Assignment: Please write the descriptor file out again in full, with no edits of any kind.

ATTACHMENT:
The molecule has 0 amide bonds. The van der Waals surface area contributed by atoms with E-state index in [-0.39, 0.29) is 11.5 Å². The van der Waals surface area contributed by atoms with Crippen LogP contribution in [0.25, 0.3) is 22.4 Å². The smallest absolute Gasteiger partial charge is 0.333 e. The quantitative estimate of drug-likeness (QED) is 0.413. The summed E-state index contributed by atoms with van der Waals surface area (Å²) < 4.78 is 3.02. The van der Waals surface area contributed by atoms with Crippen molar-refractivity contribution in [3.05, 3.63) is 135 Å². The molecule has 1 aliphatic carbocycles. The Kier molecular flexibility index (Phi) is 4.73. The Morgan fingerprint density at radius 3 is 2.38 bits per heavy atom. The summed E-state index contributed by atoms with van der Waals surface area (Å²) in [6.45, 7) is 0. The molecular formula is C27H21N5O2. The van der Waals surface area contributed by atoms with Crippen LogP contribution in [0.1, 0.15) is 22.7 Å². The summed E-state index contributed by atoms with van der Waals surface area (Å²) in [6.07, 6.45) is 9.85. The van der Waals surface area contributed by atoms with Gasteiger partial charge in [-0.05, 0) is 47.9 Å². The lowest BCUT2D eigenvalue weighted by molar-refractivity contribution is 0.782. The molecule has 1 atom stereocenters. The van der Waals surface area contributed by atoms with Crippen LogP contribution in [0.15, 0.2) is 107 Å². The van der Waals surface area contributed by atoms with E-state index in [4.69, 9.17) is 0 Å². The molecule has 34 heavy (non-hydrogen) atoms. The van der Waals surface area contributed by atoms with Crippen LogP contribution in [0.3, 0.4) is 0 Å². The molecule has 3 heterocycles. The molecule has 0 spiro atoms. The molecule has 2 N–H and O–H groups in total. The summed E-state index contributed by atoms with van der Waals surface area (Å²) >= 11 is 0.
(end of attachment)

The molecule has 0 amide bonds. The van der Waals surface area contributed by atoms with E-state index in [-0.39, 0.29) is 11.5 Å². The van der Waals surface area contributed by atoms with Crippen LogP contribution in [0.25, 0.3) is 22.4 Å². The smallest absolute Gasteiger partial charge is 0.333 e. The quantitative estimate of drug-likeness (QED) is 0.413. The summed E-state index contributed by atoms with van der Waals surface area (Å²) < 4.78 is 3.02. The van der Waals surface area contributed by atoms with Crippen molar-refractivity contribution in [3.05, 3.63) is 135 Å². The molecule has 1 aliphatic carbocycles. The Kier molecular flexibility index (Phi) is 4.73. The Morgan fingerprint density at radius 3 is 2.38 bits per heavy atom. The summed E-state index contributed by atoms with van der Waals surface area (Å²) in [6.45, 7) is 0. The molecular formula is C27H21N5O2. The van der Waals surface area contributed by atoms with Crippen LogP contribution in [0.1, 0.15) is 22.7 Å². The summed E-state index contributed by atoms with van der Waals surface area (Å²) in [6.07, 6.45) is 9.85. The van der Waals surface area contributed by atoms with Gasteiger partial charge in [-0.05, 0) is 47.9 Å². The lowest BCUT2D eigenvalue weighted by molar-refractivity contribution is 0.782. The molecule has 1 atom stereocenters. The van der Waals surface area contributed by atoms with Crippen LogP contribution in [0.15, 0.2) is 107 Å². The van der Waals surface area contributed by atoms with E-state index in [4.69, 9.17) is 0 Å². The molecule has 34 heavy (non-hydrogen) atoms. The van der Waals surface area contributed by atoms with Crippen LogP contribution in [0.3, 0.4) is 0 Å². The molecule has 3 heterocycles. The molecule has 0 spiro atoms. The molecule has 2 N–H and O–H groups in total. The summed E-state index contributed by atoms with van der Waals surface area (Å²) >= 11 is 0.